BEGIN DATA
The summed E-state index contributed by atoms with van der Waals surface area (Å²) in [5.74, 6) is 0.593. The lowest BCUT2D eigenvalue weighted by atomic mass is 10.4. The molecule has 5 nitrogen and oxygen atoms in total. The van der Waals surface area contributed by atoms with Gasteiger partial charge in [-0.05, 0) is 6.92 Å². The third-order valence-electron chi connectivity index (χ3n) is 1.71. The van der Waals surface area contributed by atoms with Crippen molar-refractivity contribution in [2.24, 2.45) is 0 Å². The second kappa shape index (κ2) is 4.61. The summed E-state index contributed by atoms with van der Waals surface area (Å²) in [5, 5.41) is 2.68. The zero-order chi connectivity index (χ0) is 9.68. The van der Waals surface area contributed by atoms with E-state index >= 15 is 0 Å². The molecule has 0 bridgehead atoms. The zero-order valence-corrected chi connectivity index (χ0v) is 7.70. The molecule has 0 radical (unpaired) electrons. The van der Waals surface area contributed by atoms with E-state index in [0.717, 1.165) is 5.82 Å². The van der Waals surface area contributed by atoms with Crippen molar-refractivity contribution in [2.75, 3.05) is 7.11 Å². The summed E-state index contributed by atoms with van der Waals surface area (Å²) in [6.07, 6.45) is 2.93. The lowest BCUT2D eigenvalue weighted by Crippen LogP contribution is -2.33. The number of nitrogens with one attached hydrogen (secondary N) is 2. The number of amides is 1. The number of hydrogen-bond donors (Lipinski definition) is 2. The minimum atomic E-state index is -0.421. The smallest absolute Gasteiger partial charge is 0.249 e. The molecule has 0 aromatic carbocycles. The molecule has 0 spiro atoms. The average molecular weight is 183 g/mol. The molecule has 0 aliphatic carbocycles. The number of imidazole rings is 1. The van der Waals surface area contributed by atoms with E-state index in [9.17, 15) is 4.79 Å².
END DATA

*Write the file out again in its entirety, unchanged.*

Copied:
The summed E-state index contributed by atoms with van der Waals surface area (Å²) in [5.74, 6) is 0.593. The lowest BCUT2D eigenvalue weighted by atomic mass is 10.4. The molecule has 5 nitrogen and oxygen atoms in total. The van der Waals surface area contributed by atoms with Gasteiger partial charge in [-0.05, 0) is 6.92 Å². The third-order valence-electron chi connectivity index (χ3n) is 1.71. The van der Waals surface area contributed by atoms with Crippen molar-refractivity contribution in [2.24, 2.45) is 0 Å². The second kappa shape index (κ2) is 4.61. The summed E-state index contributed by atoms with van der Waals surface area (Å²) in [5, 5.41) is 2.68. The zero-order chi connectivity index (χ0) is 9.68. The van der Waals surface area contributed by atoms with E-state index >= 15 is 0 Å². The molecule has 0 bridgehead atoms. The zero-order valence-corrected chi connectivity index (χ0v) is 7.70. The molecule has 0 radical (unpaired) electrons. The van der Waals surface area contributed by atoms with E-state index in [0.717, 1.165) is 5.82 Å². The van der Waals surface area contributed by atoms with Crippen molar-refractivity contribution in [2.75, 3.05) is 7.11 Å². The summed E-state index contributed by atoms with van der Waals surface area (Å²) in [6.07, 6.45) is 2.93. The lowest BCUT2D eigenvalue weighted by Crippen LogP contribution is -2.33. The number of nitrogens with one attached hydrogen (secondary N) is 2. The number of amides is 1. The number of hydrogen-bond donors (Lipinski definition) is 2. The minimum atomic E-state index is -0.421. The smallest absolute Gasteiger partial charge is 0.249 e. The molecule has 0 aromatic carbocycles. The molecule has 0 spiro atoms. The average molecular weight is 183 g/mol. The molecule has 0 aliphatic carbocycles. The number of imidazole rings is 1. The van der Waals surface area contributed by atoms with E-state index in [9.17, 15) is 4.79 Å².